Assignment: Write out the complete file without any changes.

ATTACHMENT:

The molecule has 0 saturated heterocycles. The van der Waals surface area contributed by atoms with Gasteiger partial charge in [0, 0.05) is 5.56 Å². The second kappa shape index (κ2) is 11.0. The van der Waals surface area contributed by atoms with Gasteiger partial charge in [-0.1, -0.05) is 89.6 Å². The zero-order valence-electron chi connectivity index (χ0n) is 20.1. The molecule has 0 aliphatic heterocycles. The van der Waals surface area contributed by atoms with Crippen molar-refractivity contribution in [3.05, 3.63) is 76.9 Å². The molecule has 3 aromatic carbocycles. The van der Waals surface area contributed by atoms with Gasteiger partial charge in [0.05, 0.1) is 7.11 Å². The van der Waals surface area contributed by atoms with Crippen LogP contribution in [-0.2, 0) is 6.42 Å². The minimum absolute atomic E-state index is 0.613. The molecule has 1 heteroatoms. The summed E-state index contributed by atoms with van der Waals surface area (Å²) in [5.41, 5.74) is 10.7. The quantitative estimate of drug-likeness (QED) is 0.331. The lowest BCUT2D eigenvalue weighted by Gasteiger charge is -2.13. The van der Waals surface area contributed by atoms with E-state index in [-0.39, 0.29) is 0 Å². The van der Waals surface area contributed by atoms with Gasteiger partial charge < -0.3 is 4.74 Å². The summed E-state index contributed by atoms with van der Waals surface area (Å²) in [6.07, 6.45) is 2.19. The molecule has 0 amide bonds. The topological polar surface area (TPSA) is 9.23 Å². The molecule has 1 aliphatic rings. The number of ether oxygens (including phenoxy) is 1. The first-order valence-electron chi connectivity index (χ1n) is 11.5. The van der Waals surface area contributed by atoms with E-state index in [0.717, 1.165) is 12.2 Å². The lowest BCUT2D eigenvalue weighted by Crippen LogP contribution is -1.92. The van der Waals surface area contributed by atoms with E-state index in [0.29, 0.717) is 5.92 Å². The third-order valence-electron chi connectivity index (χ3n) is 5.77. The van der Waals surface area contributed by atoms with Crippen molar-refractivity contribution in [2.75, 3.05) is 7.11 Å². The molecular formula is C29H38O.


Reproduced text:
The molecule has 0 saturated heterocycles. The van der Waals surface area contributed by atoms with Gasteiger partial charge in [0, 0.05) is 5.56 Å². The second kappa shape index (κ2) is 11.0. The van der Waals surface area contributed by atoms with Gasteiger partial charge in [-0.1, -0.05) is 89.6 Å². The zero-order valence-electron chi connectivity index (χ0n) is 20.1. The molecule has 0 aliphatic heterocycles. The van der Waals surface area contributed by atoms with Crippen molar-refractivity contribution in [3.05, 3.63) is 76.9 Å². The molecule has 3 aromatic carbocycles. The van der Waals surface area contributed by atoms with Gasteiger partial charge in [0.05, 0.1) is 7.11 Å². The van der Waals surface area contributed by atoms with Crippen LogP contribution in [-0.2, 0) is 6.42 Å². The minimum absolute atomic E-state index is 0.613. The molecule has 1 heteroatoms. The summed E-state index contributed by atoms with van der Waals surface area (Å²) in [5.41, 5.74) is 10.7. The quantitative estimate of drug-likeness (QED) is 0.331. The lowest BCUT2D eigenvalue weighted by Gasteiger charge is -2.13. The van der Waals surface area contributed by atoms with E-state index in [-0.39, 0.29) is 0 Å². The van der Waals surface area contributed by atoms with Gasteiger partial charge < -0.3 is 4.74 Å². The summed E-state index contributed by atoms with van der Waals surface area (Å²) in [6.07, 6.45) is 2.19. The molecule has 0 amide bonds. The topological polar surface area (TPSA) is 9.23 Å². The molecule has 1 aliphatic rings. The number of ether oxygens (including phenoxy) is 1. The first-order valence-electron chi connectivity index (χ1n) is 11.5. The van der Waals surface area contributed by atoms with E-state index in [0.717, 1.165) is 12.2 Å². The lowest BCUT2D eigenvalue weighted by Crippen LogP contribution is -1.92. The van der Waals surface area contributed by atoms with E-state index in [0.29, 0.717) is 5.92 Å². The third-order valence-electron chi connectivity index (χ3n) is 5.77. The van der Waals surface area contributed by atoms with Crippen molar-refractivity contribution in [2.75, 3.05) is 7.11 Å². The molecular formula is C29H38O.